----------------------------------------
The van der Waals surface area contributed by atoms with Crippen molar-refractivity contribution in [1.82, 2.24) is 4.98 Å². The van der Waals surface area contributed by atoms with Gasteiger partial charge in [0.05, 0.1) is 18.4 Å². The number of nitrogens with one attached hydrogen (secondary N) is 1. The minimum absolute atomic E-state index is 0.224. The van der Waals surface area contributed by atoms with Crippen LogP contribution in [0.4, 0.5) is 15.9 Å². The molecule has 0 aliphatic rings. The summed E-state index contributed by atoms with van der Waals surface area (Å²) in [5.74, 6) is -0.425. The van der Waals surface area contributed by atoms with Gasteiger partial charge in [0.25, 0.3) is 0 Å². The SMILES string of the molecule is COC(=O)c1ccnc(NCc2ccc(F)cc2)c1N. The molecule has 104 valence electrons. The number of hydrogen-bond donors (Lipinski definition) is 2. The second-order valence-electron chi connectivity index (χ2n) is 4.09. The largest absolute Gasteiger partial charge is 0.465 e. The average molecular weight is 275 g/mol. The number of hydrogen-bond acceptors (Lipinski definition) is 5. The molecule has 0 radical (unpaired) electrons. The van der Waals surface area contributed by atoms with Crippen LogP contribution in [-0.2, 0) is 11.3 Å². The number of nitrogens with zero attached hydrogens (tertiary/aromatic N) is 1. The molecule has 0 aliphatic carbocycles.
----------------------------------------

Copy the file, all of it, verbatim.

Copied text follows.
The van der Waals surface area contributed by atoms with Crippen molar-refractivity contribution in [1.82, 2.24) is 4.98 Å². The van der Waals surface area contributed by atoms with Gasteiger partial charge in [0.05, 0.1) is 18.4 Å². The number of nitrogens with one attached hydrogen (secondary N) is 1. The minimum absolute atomic E-state index is 0.224. The van der Waals surface area contributed by atoms with Crippen LogP contribution in [0.4, 0.5) is 15.9 Å². The molecule has 0 aliphatic rings. The summed E-state index contributed by atoms with van der Waals surface area (Å²) in [5.74, 6) is -0.425. The van der Waals surface area contributed by atoms with Gasteiger partial charge in [0.25, 0.3) is 0 Å². The SMILES string of the molecule is COC(=O)c1ccnc(NCc2ccc(F)cc2)c1N. The molecule has 104 valence electrons. The number of hydrogen-bond donors (Lipinski definition) is 2. The second-order valence-electron chi connectivity index (χ2n) is 4.09. The largest absolute Gasteiger partial charge is 0.465 e. The average molecular weight is 275 g/mol. The number of hydrogen-bond acceptors (Lipinski definition) is 5. The molecule has 0 radical (unpaired) electrons. The van der Waals surface area contributed by atoms with Crippen LogP contribution in [-0.2, 0) is 11.3 Å². The number of nitrogens with zero attached hydrogens (tertiary/aromatic N) is 1. The molecule has 0 aliphatic carbocycles.